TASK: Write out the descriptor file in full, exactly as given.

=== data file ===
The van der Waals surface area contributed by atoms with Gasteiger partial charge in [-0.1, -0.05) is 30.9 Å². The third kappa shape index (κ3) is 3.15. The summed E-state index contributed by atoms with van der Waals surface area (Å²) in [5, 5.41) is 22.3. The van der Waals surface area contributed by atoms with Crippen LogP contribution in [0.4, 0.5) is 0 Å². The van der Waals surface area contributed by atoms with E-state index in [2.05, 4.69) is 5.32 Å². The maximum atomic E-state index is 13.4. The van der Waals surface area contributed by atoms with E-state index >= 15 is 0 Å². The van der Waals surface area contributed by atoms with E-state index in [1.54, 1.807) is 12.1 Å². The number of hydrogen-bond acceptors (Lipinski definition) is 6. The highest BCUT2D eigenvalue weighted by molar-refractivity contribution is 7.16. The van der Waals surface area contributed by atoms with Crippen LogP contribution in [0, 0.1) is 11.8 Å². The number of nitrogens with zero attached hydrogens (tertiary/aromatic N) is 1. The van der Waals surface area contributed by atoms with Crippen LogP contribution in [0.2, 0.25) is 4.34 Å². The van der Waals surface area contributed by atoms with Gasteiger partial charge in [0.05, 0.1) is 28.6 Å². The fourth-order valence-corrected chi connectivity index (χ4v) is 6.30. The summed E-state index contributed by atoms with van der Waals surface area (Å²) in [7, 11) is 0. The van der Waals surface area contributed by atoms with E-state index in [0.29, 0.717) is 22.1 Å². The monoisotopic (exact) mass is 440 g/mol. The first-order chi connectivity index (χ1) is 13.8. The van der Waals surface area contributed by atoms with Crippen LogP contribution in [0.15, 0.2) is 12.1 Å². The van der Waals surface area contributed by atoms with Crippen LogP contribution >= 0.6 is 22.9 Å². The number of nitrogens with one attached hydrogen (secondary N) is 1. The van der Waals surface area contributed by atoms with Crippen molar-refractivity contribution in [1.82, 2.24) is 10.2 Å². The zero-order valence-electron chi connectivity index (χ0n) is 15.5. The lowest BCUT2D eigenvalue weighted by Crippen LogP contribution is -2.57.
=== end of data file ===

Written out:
The van der Waals surface area contributed by atoms with Gasteiger partial charge in [-0.1, -0.05) is 30.9 Å². The third kappa shape index (κ3) is 3.15. The summed E-state index contributed by atoms with van der Waals surface area (Å²) in [5, 5.41) is 22.3. The van der Waals surface area contributed by atoms with Crippen LogP contribution in [0.4, 0.5) is 0 Å². The van der Waals surface area contributed by atoms with E-state index in [2.05, 4.69) is 5.32 Å². The maximum atomic E-state index is 13.4. The van der Waals surface area contributed by atoms with E-state index >= 15 is 0 Å². The van der Waals surface area contributed by atoms with E-state index in [1.54, 1.807) is 12.1 Å². The number of hydrogen-bond acceptors (Lipinski definition) is 6. The highest BCUT2D eigenvalue weighted by molar-refractivity contribution is 7.16. The van der Waals surface area contributed by atoms with Crippen LogP contribution in [0, 0.1) is 11.8 Å². The number of nitrogens with zero attached hydrogens (tertiary/aromatic N) is 1. The van der Waals surface area contributed by atoms with Crippen LogP contribution in [0.2, 0.25) is 4.34 Å². The van der Waals surface area contributed by atoms with Gasteiger partial charge in [0.05, 0.1) is 28.6 Å². The fourth-order valence-corrected chi connectivity index (χ4v) is 6.30. The summed E-state index contributed by atoms with van der Waals surface area (Å²) in [7, 11) is 0. The van der Waals surface area contributed by atoms with E-state index in [0.29, 0.717) is 22.1 Å². The monoisotopic (exact) mass is 440 g/mol. The first-order chi connectivity index (χ1) is 13.8. The van der Waals surface area contributed by atoms with Crippen LogP contribution in [0.15, 0.2) is 12.1 Å². The van der Waals surface area contributed by atoms with Crippen LogP contribution >= 0.6 is 22.9 Å². The number of nitrogens with one attached hydrogen (secondary N) is 1. The van der Waals surface area contributed by atoms with Crippen molar-refractivity contribution in [1.82, 2.24) is 10.2 Å². The zero-order valence-electron chi connectivity index (χ0n) is 15.5. The lowest BCUT2D eigenvalue weighted by Crippen LogP contribution is -2.57.